New York’s ‘Stop and Frisk’ Policies Ruled Unconstitutional

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The New York Police Department’s controversial “stop and frisk” policies are unconstitutional, according to a 195-page decision issued by Judge Shira Scheindlin.

Scheindlin, a Federal District Court judge in Manhattan, ruled the practice, which has been widespread during Michael Bloomberg’s tenure as mayor, is a violation of the 4th and 14th Amendments.

In a separate ruling, Scheindlin laid out several remedial orders, including the appointment of attorney Peter Zimroth, of the firm Arnold & Porter, LLP, to oversee NYPD compliance.

The ruling stems from Floyd v. City of New York, a case in which Scheindlin heard testimony from many African-Americans who reported being stopped by police and searched. In her decision, Scheindlin said that NYPD officers have routinely stopped  and searched innocent people -- frequently, young black men -- for years, without reasonable cause. According to testimony from statistics experts, as many as 4.43 million stop and frisk searches may have occurred in New York from 2004 until the mid way through 2012.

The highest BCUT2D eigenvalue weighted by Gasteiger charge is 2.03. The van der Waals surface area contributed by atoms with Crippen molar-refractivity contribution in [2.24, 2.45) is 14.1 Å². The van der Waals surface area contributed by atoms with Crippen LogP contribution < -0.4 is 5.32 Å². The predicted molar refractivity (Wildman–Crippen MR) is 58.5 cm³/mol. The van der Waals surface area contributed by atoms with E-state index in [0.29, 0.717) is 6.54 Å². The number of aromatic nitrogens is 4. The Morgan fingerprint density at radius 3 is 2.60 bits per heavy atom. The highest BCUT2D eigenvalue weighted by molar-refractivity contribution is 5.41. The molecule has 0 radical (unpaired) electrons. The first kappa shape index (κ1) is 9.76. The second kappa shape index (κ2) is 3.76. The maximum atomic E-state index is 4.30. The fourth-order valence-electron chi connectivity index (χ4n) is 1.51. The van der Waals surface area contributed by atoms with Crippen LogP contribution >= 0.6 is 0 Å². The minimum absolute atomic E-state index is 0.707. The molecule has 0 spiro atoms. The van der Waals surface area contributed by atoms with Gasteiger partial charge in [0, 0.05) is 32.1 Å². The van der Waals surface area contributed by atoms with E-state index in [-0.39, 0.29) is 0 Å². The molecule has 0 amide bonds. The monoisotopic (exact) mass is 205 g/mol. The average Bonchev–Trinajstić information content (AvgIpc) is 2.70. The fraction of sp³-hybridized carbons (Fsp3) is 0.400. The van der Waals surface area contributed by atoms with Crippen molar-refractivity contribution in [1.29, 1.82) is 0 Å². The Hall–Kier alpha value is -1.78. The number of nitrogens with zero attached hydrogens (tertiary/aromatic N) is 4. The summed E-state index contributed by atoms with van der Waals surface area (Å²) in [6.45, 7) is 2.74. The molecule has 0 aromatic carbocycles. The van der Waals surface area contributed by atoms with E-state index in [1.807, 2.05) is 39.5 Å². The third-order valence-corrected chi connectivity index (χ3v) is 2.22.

Nearly nine out of 10 individuals searched, Scheindlin said, were released by officers without arrest or other citations. That percentage was so high that she believes there was likely no credible suspicion of criminal wrongdoing for the officers to stop such individuals at all.

The NYPD’s stop and frisk policies created a “self-perpetuating” cycle of minority arrests, Scheindlin said.

“A police department that has a practice of targeting blacks and Hispanics for pedestrian stops cannot defend itself by showing that all the stopped pedestrians were displaying suspicious behavior,” she wrote. “Indeed the targeting of certain races within the universe of suspicious individuals is especially insidious, because it will increase the likelihood of further enforcement actions against members of those races as compared to other races, which will then increase their representation in crime statistics.”

 

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